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Thursday, 28 November 2013

Lego of Ego and Share from the Heart

In the midst of teaching addition, subtraction, phonograms and vowels, I try to incorporate values in every day learning.  After all, the bible tells us that all creation declares His glory so let's train our eyes and ears (and hearts) to "see" what is declared.

For instance, math helps us to find even numbers so we know how to share with a friend, or divide fairly among groups.  Math helps us learn that if everyone measures based on their own hands or feet, we could never work together to build something that would stand… a universal measuring stick makes sure we all work together.  No differently than if we all gauge for ourselves what LOVE is or what's RIGHT and WRONG, we may find ourselves in a community that is collapsing.  But when we uphold God's universal measuring stick, His Torah, for what is right and wrong, we can work together and build community… for His glory.

We know that our provisions are bountiful in our home but we have not been diligent in sharing that abundance.  I thought maybe it was time to teach the kids how to manage provisions in a way that honours God's Torah, (which is the basic golden rule of "do to others what you would have them do to you.") and to be open about the fact that we will be right there learning with them.  Not-so-surprisingly, there are many commandments regarding tending to the widows, the orphans and the poor.  We are also to help our "enemies."  And when our tummies are full of food and life is good, God warns us that those will be the times we forget about Him.  So with our tummies full, every provision met and then some, Duane and I humbly embark on a journey of teaching our children some basic rules about finances… and to apply them in our own lives.

Thanks to moonjars, we have set up Ethan (5), Anika (6) and Sivana (3) with three little "jars" each labeled: Save, Spend, Share.  They receive a weekly allowance based on their age and we've discussed the three aspects of dividing those funds.  For their "spend" jar, we told them they are now responsible for buying their own toys and/or extras above their existing provisions.  For their "share" jar, we suggested looking at our Compassion Canada booklet to see what we can buy for our sponsor family in Brazil, but to also keep our eyes and ears open for local needs.  And the "save" would be a monthly trip to the bank to watch their savings grow for down the road.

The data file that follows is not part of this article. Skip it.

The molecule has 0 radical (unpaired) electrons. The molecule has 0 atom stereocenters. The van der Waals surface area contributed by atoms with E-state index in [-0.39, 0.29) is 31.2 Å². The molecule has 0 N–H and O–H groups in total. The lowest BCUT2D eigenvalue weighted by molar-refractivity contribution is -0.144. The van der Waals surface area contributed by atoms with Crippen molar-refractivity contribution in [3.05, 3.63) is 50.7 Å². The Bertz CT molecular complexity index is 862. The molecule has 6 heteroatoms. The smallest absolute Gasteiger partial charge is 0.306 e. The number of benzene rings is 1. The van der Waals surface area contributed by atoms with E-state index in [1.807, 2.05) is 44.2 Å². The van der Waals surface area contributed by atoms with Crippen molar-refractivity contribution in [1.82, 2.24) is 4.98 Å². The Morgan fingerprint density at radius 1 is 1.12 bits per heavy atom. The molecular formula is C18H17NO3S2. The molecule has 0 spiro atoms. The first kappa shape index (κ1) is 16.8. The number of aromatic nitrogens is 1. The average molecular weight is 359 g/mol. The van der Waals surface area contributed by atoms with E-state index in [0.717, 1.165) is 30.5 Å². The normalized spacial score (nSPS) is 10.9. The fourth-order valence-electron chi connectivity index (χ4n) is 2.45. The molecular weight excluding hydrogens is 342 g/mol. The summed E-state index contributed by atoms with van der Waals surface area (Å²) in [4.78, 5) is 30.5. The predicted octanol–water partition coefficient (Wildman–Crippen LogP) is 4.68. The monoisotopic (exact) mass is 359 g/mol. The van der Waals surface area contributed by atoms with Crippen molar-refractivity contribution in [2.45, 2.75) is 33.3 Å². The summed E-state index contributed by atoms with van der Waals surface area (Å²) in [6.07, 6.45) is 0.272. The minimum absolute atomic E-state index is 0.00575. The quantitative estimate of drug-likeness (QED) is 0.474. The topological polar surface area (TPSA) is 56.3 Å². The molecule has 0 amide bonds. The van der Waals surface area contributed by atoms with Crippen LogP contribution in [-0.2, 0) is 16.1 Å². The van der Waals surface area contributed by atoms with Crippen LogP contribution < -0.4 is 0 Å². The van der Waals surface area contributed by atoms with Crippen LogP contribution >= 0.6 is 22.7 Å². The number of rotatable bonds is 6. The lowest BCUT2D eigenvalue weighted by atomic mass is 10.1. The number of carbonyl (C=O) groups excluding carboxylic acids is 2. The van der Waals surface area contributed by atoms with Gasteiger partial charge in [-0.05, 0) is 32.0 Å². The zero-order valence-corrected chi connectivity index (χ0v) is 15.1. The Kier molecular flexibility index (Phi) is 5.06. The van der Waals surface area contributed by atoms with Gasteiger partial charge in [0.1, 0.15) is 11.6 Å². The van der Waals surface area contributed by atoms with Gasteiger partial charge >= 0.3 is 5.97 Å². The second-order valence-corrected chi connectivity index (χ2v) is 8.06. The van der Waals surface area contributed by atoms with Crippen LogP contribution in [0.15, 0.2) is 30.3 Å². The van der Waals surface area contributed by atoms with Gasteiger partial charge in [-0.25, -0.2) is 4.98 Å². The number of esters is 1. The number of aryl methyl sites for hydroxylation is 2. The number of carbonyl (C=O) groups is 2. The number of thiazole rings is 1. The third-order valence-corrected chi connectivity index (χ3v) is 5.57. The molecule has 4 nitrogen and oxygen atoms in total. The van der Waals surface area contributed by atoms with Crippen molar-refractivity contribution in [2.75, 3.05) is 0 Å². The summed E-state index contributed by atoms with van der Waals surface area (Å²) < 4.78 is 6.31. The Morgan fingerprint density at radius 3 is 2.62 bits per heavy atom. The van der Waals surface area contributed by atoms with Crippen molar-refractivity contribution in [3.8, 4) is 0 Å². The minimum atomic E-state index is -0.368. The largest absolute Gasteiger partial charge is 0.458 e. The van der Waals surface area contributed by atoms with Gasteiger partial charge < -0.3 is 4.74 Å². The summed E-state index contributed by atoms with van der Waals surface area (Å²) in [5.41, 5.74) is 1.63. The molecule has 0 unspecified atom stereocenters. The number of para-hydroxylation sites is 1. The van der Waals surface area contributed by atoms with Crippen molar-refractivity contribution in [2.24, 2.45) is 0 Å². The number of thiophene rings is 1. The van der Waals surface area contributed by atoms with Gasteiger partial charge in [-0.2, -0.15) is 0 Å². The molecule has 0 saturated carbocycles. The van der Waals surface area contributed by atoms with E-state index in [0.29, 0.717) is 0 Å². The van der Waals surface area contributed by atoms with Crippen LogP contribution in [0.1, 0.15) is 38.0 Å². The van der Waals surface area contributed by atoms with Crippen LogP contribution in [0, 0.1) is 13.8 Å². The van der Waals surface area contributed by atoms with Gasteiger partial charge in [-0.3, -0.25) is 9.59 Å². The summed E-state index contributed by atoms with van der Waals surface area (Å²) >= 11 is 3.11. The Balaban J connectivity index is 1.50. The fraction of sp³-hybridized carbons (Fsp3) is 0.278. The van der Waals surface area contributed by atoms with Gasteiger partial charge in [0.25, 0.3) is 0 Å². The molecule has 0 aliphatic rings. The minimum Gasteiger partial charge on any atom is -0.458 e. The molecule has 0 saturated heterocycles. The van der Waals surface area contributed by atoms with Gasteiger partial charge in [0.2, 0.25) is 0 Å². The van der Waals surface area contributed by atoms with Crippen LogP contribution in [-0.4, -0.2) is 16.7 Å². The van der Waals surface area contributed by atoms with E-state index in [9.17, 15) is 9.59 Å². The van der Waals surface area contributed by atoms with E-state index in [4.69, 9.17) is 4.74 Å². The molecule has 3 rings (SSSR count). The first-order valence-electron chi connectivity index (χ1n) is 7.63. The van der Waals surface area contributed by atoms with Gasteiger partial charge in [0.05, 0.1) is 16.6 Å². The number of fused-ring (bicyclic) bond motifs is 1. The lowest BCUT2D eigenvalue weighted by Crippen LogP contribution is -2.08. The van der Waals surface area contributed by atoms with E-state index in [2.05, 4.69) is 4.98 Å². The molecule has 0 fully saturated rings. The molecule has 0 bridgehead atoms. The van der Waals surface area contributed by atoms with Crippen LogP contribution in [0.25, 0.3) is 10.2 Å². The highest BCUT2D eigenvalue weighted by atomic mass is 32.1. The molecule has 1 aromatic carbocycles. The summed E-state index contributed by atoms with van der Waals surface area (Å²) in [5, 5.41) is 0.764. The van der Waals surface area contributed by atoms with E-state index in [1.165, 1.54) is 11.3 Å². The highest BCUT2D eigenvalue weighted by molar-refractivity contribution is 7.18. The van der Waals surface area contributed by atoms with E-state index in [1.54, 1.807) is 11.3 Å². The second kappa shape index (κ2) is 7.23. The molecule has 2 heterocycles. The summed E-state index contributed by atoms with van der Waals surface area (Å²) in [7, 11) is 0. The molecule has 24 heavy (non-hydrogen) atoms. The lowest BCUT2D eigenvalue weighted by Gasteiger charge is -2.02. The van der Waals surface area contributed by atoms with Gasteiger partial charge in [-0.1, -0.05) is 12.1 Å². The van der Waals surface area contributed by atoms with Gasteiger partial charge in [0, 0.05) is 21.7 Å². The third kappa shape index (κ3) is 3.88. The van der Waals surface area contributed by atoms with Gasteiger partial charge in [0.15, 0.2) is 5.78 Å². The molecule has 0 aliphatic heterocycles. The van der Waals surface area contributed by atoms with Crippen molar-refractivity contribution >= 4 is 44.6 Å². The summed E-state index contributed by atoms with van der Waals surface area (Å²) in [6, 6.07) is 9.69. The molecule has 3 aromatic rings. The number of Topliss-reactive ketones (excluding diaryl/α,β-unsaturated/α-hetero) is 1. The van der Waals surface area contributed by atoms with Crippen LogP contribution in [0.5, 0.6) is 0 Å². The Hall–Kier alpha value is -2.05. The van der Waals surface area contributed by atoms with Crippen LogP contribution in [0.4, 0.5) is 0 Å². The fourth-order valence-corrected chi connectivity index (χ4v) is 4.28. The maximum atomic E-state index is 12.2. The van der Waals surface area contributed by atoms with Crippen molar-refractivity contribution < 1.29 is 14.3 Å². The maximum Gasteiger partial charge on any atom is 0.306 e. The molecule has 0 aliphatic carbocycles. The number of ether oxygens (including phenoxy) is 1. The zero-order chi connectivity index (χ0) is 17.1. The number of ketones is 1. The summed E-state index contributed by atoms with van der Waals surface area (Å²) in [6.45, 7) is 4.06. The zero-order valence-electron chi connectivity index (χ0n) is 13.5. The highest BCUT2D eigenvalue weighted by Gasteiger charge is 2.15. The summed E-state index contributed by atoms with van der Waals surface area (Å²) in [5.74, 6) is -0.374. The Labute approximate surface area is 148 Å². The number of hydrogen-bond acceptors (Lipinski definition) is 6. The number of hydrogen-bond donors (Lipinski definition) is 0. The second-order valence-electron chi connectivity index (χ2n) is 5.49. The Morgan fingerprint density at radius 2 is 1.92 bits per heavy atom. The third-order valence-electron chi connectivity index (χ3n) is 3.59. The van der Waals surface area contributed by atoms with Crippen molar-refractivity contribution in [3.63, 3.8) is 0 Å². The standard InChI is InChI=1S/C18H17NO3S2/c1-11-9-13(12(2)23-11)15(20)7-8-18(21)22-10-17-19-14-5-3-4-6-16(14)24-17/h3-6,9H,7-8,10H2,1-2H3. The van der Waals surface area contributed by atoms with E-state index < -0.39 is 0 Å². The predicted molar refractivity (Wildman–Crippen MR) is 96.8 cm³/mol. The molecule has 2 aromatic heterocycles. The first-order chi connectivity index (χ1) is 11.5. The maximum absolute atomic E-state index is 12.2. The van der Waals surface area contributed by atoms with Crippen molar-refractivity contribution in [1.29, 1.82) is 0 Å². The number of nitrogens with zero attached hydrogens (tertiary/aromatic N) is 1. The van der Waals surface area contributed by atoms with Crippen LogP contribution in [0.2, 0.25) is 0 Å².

Ethan was eager to look through Lego pamphlets and right away zeroed in on a Police Mobile Unit for $35.  "Well, Ethan, you get $5 per week and $0.50 goes into your share and $0.50 goes into your save which means you get $4.00 in your spend.  It's going to take you about nine weeks to save up enough.  Are you excited about working towards that?"  "Yeah!  That's a long time, but I can do it!"  "Alright, Bud."

Every Friday, Ethan would remind me that it's Payday.  He'd be ready with his little deposit book and he'd write the new totals for each category.  Every now and again, he would ask "Mom, can you pull up the picture of the Police Mobile Unit for me again?  I just want to look at it for a while."

Nearly twenty minutes of staring at the computer screen, dreaming of his Lego Police Mobile Unit…

November 22nd was THE payday which brought him to his FINAL amount needed.  He was counting down the days all week.  I was excited for him and proud for the long-term dedication.  We sat down with his little balance book and the four loonies and four quarters and he looked up at me pensively and said "Mom, today, I would like to put more in my 'share' box."  Needless to say, I was a little surprised by this!  "Wow, ok Ethan, but you realize this means you will not have enough for your Lego this week?"  "Yep, I know."  "Alright, how much would you like to put in your share?"

He thought about it and answered with a big smile "$2.00!"  And so he joyfully updated his deposit book, plunked the coins in their respective boxes and bounced away happy as can be.  I sat back and marvelled at the large slice of humble pie before me.

I thought of the poor widow in the books of Mark and Luke who gave only a few coins to help with the Temple repairs in Jerusalem… but it was all she had despite it being worth only a penny.  Jesus saw and taught His disciples that she had given more out of her poverty than the men who gave large sums out of their abundance.

My little man had been dreaming of that Lego set for nearly nine weeks and rather than give in to his own desires, he felt happier giving more to others' needs.  It is time Duane and I learn from this and seek to share our abundance with this same joy.

It is ever humbling to realize as a teacher and as a parent that sometimes we do more of the learning than our kids do!  And praise be to God for that.  Perhaps he knew those would be the moments are hearts would be willing to listen.

To all of you out there, I hope you are feeling as richly blessed in your provisions as we are.  May you join with us in being humbled by our abundance and may you be blessed with the eyes to see and the heart to give where it is needed most.  And may you be blessed by these words:
The Lord bless you and keep you; the Lord make His face to shine upon you and be gracious to you; the Lord lift up His countenance upon you and give you peace.  (Numbers 6:24-26) 

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